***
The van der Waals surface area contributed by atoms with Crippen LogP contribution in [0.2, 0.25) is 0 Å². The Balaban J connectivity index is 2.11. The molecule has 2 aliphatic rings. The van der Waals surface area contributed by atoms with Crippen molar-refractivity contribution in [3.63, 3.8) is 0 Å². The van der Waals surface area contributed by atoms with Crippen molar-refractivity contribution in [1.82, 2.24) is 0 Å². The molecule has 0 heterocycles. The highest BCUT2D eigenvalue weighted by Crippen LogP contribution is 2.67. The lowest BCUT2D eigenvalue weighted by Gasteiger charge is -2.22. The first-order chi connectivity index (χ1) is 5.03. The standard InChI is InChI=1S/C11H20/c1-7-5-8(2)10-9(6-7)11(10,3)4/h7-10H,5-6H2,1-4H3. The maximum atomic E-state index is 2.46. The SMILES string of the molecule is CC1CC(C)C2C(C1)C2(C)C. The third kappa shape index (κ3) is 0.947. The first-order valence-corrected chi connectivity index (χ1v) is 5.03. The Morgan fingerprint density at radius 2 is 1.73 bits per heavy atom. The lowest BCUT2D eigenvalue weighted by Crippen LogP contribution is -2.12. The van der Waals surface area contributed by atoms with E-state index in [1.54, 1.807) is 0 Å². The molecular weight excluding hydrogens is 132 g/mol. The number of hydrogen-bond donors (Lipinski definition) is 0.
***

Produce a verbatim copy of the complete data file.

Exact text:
The van der Waals surface area contributed by atoms with Crippen LogP contribution in [0.2, 0.25) is 0 Å². The Balaban J connectivity index is 2.11. The molecule has 2 aliphatic rings. The van der Waals surface area contributed by atoms with Crippen molar-refractivity contribution in [3.63, 3.8) is 0 Å². The van der Waals surface area contributed by atoms with Crippen molar-refractivity contribution in [1.82, 2.24) is 0 Å². The molecule has 0 heterocycles. The highest BCUT2D eigenvalue weighted by Crippen LogP contribution is 2.67. The lowest BCUT2D eigenvalue weighted by Gasteiger charge is -2.22. The first-order chi connectivity index (χ1) is 5.03. The standard InChI is InChI=1S/C11H20/c1-7-5-8(2)10-9(6-7)11(10,3)4/h7-10H,5-6H2,1-4H3. The maximum atomic E-state index is 2.46. The SMILES string of the molecule is CC1CC(C)C2C(C1)C2(C)C. The third kappa shape index (κ3) is 0.947. The first-order valence-corrected chi connectivity index (χ1v) is 5.03. The Morgan fingerprint density at radius 2 is 1.73 bits per heavy atom. The lowest BCUT2D eigenvalue weighted by Crippen LogP contribution is -2.12. The van der Waals surface area contributed by atoms with E-state index in [1.54, 1.807) is 0 Å². The molecular weight excluding hydrogens is 132 g/mol. The number of hydrogen-bond donors (Lipinski definition) is 0.